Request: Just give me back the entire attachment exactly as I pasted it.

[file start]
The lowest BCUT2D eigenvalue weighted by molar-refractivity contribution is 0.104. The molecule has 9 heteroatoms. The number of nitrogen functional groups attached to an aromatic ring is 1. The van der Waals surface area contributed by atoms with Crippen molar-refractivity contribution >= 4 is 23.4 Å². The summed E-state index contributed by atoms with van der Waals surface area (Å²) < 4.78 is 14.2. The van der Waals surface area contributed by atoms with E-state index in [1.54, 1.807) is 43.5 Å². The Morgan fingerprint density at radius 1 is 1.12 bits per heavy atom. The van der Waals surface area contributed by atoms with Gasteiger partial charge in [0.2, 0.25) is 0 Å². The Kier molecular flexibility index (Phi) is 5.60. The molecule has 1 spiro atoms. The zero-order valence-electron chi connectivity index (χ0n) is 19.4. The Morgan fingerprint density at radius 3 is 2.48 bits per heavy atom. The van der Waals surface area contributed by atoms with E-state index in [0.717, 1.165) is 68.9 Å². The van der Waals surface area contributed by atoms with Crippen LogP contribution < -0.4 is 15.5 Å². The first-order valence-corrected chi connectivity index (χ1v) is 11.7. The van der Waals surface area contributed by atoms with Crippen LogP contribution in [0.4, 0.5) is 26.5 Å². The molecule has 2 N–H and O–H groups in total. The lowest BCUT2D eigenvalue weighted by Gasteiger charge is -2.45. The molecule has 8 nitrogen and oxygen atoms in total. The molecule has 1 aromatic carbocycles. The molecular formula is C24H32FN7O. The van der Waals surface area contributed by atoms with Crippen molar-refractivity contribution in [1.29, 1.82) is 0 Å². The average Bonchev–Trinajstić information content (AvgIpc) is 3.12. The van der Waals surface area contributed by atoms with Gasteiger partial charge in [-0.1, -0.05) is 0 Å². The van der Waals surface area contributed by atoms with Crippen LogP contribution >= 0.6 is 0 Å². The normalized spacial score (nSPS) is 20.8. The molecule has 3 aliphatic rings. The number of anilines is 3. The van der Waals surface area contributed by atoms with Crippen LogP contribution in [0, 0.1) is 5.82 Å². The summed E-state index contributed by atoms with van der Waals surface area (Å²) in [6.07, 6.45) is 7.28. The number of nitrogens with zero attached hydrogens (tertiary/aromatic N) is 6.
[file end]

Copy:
The lowest BCUT2D eigenvalue weighted by molar-refractivity contribution is 0.104. The molecule has 9 heteroatoms. The number of nitrogen functional groups attached to an aromatic ring is 1. The van der Waals surface area contributed by atoms with Crippen molar-refractivity contribution >= 4 is 23.4 Å². The summed E-state index contributed by atoms with van der Waals surface area (Å²) < 4.78 is 14.2. The van der Waals surface area contributed by atoms with E-state index in [1.54, 1.807) is 43.5 Å². The Morgan fingerprint density at radius 1 is 1.12 bits per heavy atom. The van der Waals surface area contributed by atoms with Gasteiger partial charge in [0.2, 0.25) is 0 Å². The Kier molecular flexibility index (Phi) is 5.60. The molecule has 1 spiro atoms. The zero-order valence-electron chi connectivity index (χ0n) is 19.4. The Morgan fingerprint density at radius 3 is 2.48 bits per heavy atom. The van der Waals surface area contributed by atoms with E-state index in [0.717, 1.165) is 68.9 Å². The van der Waals surface area contributed by atoms with Crippen LogP contribution < -0.4 is 15.5 Å². The first-order valence-corrected chi connectivity index (χ1v) is 11.7. The van der Waals surface area contributed by atoms with Crippen LogP contribution in [0.4, 0.5) is 26.5 Å². The molecule has 2 N–H and O–H groups in total. The lowest BCUT2D eigenvalue weighted by Gasteiger charge is -2.45. The molecule has 8 nitrogen and oxygen atoms in total. The molecule has 1 aromatic carbocycles. The molecular formula is C24H32FN7O. The van der Waals surface area contributed by atoms with Crippen molar-refractivity contribution in [1.29, 1.82) is 0 Å². The average Bonchev–Trinajstić information content (AvgIpc) is 3.12. The van der Waals surface area contributed by atoms with Gasteiger partial charge in [-0.1, -0.05) is 0 Å². The van der Waals surface area contributed by atoms with Crippen LogP contribution >= 0.6 is 0 Å². The normalized spacial score (nSPS) is 20.8. The molecule has 3 aliphatic rings. The number of anilines is 3. The van der Waals surface area contributed by atoms with Crippen LogP contribution in [0, 0.1) is 5.82 Å². The summed E-state index contributed by atoms with van der Waals surface area (Å²) in [6.07, 6.45) is 7.28. The number of nitrogens with zero attached hydrogens (tertiary/aromatic N) is 6.